The talent rich Philadelphia 76ers, considered by observers the uncrowned champions of the National Basketball Association before they played a game this season, are now "frustrated, confused and maybe even a little scared," according to Julius (Dr. J.) Erving.
The 76ers also are one game from being eliminated in the NBA final by the scrappy young Portland Trail Blazers.
The Blazers, in the playoffs for the first time in their seven year history, and whose starters average 29 years in age, are one victory away from fulfilling the prophesy Bill Walton made before the season - that they would stand alone when it was all over.
Portland drubbed the 76ers for the third straight time Friday night at the Spectrum, 110-104, to take a 3-2 lead in the best-of-seven championship series.
The sixth game will be played this afternoon in Portland (WTOP-TV-9 at 3 p.m.). The Trail Blazers seem to have everything going for them; while the 76ers are on the verge of ruin.
Portland has won 17 in a row at home and 44 of 50 overall on its own floor. In the two previous games of this series played there, Philadelphia lost by 22 and 32 points, respectively.
"We finally did what we had to do - we beat them on the road," Portland forward Bob Gross said after Friday's victory.
"Now it's in our laps. We've got them on our home court. It's up to us to finish them off."
There were times Friday night when it looked as if the 76ers were finished. They did storm back from 22 points down in the fourth period to make the margin respectable at the end, however.
That is about the only encouraging thing the 76ers can say going into today's game.
"I would hope that comeback would help us," Erving said. "If we wouldn't have had that spurt and got blown out, the attitude would have been that the guys quit. We didn't bounce back enough to win, but at least we didn't quit."
The 76ers are still not a happy team. Coach Gene Shue has blamed the Philadelphia press for trying to "break up my team." And some of his players, namely Lloyd Free, Steve Mix and Darryl Dawkins are seething at their limited playing time.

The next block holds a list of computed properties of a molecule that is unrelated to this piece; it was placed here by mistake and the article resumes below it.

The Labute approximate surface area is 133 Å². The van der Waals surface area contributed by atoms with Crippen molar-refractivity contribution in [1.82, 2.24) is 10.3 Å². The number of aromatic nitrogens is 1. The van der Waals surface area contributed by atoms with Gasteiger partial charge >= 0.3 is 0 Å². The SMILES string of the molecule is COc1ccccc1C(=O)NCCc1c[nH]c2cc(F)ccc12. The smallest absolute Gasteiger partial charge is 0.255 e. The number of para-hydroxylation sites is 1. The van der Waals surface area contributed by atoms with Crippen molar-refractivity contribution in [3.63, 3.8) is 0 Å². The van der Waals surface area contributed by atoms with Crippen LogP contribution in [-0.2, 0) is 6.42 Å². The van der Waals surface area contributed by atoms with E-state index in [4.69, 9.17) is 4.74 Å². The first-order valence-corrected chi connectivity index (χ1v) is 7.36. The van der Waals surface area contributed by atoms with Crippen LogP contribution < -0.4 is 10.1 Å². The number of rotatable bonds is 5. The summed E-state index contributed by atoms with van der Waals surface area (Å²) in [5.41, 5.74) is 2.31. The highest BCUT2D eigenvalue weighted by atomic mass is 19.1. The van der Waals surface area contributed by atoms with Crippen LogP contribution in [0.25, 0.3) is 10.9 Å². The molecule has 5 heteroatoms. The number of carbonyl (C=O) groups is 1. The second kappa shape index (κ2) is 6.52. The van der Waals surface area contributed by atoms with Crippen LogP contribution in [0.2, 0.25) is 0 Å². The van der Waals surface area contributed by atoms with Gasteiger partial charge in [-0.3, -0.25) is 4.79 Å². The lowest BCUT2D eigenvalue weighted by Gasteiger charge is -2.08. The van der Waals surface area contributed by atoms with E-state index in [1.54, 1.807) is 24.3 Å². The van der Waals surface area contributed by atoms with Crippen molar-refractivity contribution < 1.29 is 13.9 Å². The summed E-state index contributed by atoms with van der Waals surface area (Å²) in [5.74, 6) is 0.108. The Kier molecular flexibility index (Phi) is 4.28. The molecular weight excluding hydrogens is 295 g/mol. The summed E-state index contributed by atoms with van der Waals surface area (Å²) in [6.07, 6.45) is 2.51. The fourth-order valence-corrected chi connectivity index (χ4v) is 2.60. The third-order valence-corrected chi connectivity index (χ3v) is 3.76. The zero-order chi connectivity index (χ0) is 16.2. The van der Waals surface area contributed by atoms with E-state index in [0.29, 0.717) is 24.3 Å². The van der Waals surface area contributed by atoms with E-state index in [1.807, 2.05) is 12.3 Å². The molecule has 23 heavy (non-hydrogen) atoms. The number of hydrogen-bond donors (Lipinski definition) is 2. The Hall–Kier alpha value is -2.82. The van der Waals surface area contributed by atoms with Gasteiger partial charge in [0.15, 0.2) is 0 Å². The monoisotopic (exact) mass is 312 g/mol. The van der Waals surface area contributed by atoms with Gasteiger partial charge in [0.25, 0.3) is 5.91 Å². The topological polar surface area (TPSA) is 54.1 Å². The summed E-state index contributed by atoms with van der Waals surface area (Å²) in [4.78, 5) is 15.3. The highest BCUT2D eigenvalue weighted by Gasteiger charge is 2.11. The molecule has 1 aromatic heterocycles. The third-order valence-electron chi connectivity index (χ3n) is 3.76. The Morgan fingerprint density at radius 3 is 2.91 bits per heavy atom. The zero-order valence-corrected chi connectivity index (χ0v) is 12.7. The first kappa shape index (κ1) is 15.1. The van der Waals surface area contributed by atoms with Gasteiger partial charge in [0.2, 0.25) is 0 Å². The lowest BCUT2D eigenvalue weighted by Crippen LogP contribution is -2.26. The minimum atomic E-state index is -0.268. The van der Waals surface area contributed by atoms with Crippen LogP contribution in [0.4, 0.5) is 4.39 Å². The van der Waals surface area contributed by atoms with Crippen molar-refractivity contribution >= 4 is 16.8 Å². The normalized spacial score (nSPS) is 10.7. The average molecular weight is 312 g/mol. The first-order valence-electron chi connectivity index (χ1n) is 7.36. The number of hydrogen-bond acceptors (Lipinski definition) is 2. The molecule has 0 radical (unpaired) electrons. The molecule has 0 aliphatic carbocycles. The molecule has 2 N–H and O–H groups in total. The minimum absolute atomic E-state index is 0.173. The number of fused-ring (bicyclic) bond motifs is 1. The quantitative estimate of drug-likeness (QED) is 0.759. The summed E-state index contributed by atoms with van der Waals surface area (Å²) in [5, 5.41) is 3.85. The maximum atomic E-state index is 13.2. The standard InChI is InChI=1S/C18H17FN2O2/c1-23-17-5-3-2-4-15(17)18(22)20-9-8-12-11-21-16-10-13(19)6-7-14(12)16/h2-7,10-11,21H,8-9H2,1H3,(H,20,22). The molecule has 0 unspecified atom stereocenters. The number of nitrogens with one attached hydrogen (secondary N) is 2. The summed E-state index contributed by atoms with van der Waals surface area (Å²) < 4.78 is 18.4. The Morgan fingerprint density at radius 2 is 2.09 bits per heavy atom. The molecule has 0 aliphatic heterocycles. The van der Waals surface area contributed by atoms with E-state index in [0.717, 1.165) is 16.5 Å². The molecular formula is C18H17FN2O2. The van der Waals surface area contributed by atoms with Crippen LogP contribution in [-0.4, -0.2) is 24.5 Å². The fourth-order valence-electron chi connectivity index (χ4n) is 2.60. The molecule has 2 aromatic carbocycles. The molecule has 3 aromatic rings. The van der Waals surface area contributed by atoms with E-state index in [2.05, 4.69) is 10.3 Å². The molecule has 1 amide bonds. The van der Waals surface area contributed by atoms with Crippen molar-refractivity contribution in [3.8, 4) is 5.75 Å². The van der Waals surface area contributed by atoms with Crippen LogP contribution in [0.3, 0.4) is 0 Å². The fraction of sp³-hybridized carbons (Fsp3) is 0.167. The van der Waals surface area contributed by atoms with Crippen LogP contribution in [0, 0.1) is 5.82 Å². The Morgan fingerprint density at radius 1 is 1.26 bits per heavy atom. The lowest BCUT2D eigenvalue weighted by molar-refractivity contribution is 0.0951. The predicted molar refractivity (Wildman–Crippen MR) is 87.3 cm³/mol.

Shue, at least outwardly, hasn't given up.
"We're not going out to Portland just to see the rain," he said.
"You've got to be positive, to go out there and play 100 per cent and let the chips fall where they may," added Doug Collins. "Those fans will be crazy out there. They'll be sky high."
"We expect a war on Sunday," Portland coach Jack Ramsay said.
Maurice Lucas, Portland's leading scorer in the series, vowed, "We aren't going to give them anything. They're going to have to take it. I know this thing isn't over until the last nail is in the coffin, but I don't plan on coming back to Philadelphia."
If a seventh game is necessary, it will be played at the Spectrum in Philadelphia Wednesday.
As predicted by most experts before the series, this has indeed been a classic match up of a team versus individuals. The team (Portland) is winning it.
Philadelphia has been reduced to Erving, Erving, Erving, with a little Collins thrown in occasionally. Portland on the other hand, is Walton, Lucas, Hollins, Gross, Twardzik and on and on.
A look at the first five games of the series shows that Erving has led the 76ers in scoring in four of them including the last three.
Gross led Portland in game five; Hollins in game four; Lucas in game three; and Walton in games one and two.
Only Erving and Collins are averaging in double figures for the series for Philadelphia while five Trail Blazers are scoring more than 10 points a game.
Philadelphia, nevertheless, probably will go almost exclusively to Erving today. That's the tactic Shue used in the crucial sixth game of the Eastern Conference championship series against Houston. But Erving has one weakness - he gets tired.
"There are times when I can tell he doesn't want to do anything," Gross said, and usually it's because he's tired.
"Our offense is based on four guys moving around the ball. Their's isn't."